September, as I remember it from childhood,
Was the scrunching of beech leaves in the wood,
Among the skeleton bluebell stalks that stood
Bleached like sun-drenched, ancient bones, by filtered light.
From May to August under pale-green canopy
We played and sheltered from the summer rain, not quite
Aware that autumn always came again, its mood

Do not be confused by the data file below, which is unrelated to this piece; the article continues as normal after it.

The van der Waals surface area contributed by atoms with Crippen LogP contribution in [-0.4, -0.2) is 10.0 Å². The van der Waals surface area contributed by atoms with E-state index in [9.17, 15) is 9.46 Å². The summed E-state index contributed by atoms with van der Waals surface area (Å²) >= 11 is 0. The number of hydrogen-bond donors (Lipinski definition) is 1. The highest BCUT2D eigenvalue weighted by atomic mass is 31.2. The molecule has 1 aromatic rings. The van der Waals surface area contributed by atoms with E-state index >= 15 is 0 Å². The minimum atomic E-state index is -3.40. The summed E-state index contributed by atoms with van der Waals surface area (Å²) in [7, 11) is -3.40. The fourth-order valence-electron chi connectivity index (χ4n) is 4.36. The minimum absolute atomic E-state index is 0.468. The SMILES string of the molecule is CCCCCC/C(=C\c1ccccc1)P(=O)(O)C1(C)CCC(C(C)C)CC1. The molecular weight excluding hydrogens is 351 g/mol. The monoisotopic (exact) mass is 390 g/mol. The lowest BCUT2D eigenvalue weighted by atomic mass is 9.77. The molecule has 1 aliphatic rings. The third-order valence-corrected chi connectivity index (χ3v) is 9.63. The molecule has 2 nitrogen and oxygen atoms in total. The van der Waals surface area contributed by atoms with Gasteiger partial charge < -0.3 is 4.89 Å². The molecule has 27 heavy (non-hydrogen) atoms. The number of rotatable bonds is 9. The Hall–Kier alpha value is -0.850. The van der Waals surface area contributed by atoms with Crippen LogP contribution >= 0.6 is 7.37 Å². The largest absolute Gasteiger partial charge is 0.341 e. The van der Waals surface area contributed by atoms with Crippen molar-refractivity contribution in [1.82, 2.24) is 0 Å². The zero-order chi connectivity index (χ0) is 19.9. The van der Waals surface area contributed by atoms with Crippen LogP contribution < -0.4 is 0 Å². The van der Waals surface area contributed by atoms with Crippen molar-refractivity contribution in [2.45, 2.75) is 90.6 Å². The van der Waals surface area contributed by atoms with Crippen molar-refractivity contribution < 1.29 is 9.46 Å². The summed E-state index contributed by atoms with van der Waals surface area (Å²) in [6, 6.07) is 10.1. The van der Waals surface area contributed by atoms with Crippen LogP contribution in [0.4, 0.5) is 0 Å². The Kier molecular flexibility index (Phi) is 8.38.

As fickle as the friends we made at school. One year
The rain was endless and the streams began to flood,
Carrying tides of foam as if they ran with ale.
And in Assembly in the vast and woody hall,
We learnt 'To be a Pilgrim' and I understood,
Somehow with new appreciation, the idea
Of fitted words and music, all bound up as one
Convenient package, to take out and get undone
At will, beside the scummy stream and in the mud.